Earlier this month the House of Representatives passed the Massie-Lofgren Amendment to the Defense Appropriation bill that would prohibit the National Security Agency (NSA) from (1) rifling through the stored communications of Americans without a warrant, and (2) trying to sabotage Internet security by forcing private companies to weaken the privacy protections of their customers by installing “backdoors” into their software with the goal of enabling domestic surveillance. Under the pretext of monitoring foreign communications, the NSA has amassed a huge database that includes the communications of Americans that its minions claim it has the authority to search without seeking a warrant. The amendment would prohibit the spending of any funds by the NSA for either activity.
Importantly, the amendment which passed by a vote of 255 to 174 would simply require that federal officials who want to look at the communications of an American citizen go get a warrant as provided for by the Fourth Amendment to the U.S. Constitution.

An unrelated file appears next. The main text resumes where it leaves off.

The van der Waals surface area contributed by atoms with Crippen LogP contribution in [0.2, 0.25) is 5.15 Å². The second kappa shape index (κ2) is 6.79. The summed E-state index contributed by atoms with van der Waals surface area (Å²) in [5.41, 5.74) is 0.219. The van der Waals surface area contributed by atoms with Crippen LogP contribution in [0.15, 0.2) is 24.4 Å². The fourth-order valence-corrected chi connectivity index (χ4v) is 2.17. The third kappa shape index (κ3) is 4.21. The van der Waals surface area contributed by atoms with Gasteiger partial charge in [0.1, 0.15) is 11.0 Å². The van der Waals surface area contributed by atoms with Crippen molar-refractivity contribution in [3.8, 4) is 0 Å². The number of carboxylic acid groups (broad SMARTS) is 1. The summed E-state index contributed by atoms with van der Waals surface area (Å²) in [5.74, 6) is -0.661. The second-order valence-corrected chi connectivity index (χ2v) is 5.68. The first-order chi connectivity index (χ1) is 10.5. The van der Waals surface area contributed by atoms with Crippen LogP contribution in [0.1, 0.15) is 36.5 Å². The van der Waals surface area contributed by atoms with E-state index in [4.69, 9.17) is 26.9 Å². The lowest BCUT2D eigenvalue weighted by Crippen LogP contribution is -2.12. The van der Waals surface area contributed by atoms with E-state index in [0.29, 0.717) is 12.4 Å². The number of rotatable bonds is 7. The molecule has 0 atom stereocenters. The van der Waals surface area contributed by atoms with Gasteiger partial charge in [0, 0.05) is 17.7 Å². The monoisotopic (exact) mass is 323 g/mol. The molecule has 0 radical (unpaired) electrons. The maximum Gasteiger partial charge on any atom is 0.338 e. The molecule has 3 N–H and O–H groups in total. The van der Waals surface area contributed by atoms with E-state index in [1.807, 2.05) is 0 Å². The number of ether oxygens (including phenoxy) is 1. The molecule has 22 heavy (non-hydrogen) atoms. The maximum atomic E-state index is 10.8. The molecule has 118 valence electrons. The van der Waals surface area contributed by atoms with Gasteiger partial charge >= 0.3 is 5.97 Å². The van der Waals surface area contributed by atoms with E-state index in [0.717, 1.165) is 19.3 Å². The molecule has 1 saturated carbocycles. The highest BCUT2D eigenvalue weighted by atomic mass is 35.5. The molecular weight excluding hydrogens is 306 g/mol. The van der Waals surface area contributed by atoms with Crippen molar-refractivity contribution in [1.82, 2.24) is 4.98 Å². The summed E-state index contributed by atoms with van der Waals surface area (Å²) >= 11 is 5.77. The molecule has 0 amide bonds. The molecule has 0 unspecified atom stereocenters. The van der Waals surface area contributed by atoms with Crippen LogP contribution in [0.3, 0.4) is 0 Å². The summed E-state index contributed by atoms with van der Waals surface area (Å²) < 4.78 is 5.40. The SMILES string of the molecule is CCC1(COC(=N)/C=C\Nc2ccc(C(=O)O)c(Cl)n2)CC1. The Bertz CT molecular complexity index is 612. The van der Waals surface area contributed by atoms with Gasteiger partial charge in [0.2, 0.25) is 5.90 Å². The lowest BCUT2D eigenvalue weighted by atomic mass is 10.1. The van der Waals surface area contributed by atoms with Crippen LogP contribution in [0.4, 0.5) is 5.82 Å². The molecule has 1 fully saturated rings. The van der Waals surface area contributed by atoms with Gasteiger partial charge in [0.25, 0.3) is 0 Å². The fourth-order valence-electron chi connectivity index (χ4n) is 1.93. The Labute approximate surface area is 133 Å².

Now the chief Congressional stooge for the surveillance state, chairman of the House Intelligence Committee Devin Nunes (R-Calif.) has sent out a letter urging all of those members of Congress who voted for the Massie-Lofgren Amendment to reconsider and rescind their votes.
Nunes includes a letter from confessed perjuror Director of Central Intelligence James Clapper who claims that the requirement to obtain a warrant would unduly interfere with the identification of terrorist plots in the U.S. As examples, Clapper then mentions such plots as the 9/11 atrocities, Fort Hood, the Underwear Bomber, the Navy Yard shootings, and Boston Marathon bombing. For his part Nunes notes that “in recent weeks, law enforcement agencies have disrupted homegrown terrorist attacks in Garland, Texas and Boston, Massachusetts.” So far as I can tell from news reports, not one of the attacks and plots mentioned by either Clapper or Nunes was identified in advance by NSA surveillance. (And even had they been, tolerating such surveillance is still not worth the damage caused to our civil liberties.)
Full Story @ [reason]